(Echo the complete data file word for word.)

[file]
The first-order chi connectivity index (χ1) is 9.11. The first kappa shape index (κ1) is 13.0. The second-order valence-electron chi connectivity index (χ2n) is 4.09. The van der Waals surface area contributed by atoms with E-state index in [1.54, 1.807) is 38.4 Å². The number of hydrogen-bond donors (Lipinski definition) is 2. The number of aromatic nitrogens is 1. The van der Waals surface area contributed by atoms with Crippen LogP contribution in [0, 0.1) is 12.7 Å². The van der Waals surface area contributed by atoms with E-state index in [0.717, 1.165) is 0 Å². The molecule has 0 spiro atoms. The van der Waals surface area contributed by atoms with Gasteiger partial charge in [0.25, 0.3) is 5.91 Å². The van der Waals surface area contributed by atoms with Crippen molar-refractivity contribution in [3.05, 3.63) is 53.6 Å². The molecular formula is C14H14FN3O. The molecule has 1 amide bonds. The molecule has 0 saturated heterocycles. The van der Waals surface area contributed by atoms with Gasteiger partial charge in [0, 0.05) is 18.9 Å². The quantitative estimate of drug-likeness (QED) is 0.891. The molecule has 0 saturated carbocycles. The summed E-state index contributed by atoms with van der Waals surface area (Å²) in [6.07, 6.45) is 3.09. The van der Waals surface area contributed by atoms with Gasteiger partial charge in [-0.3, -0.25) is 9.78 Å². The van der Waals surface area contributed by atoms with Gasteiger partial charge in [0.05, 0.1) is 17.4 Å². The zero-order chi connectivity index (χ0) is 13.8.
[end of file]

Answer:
The first-order chi connectivity index (χ1) is 9.11. The first kappa shape index (κ1) is 13.0. The second-order valence-electron chi connectivity index (χ2n) is 4.09. The van der Waals surface area contributed by atoms with E-state index in [1.54, 1.807) is 38.4 Å². The number of hydrogen-bond donors (Lipinski definition) is 2. The number of aromatic nitrogens is 1. The van der Waals surface area contributed by atoms with Crippen LogP contribution in [0, 0.1) is 12.7 Å². The van der Waals surface area contributed by atoms with E-state index in [0.717, 1.165) is 0 Å². The molecule has 0 spiro atoms. The van der Waals surface area contributed by atoms with Gasteiger partial charge in [0.25, 0.3) is 5.91 Å². The van der Waals surface area contributed by atoms with Crippen molar-refractivity contribution in [3.05, 3.63) is 53.6 Å². The molecular formula is C14H14FN3O. The molecule has 1 amide bonds. The molecule has 0 saturated heterocycles. The van der Waals surface area contributed by atoms with Gasteiger partial charge in [0, 0.05) is 18.9 Å². The quantitative estimate of drug-likeness (QED) is 0.891. The molecule has 0 saturated carbocycles. The summed E-state index contributed by atoms with van der Waals surface area (Å²) in [6.07, 6.45) is 3.09. The van der Waals surface area contributed by atoms with Gasteiger partial charge in [-0.3, -0.25) is 9.78 Å². The van der Waals surface area contributed by atoms with Gasteiger partial charge in [0.05, 0.1) is 17.4 Å². The zero-order chi connectivity index (χ0) is 13.8.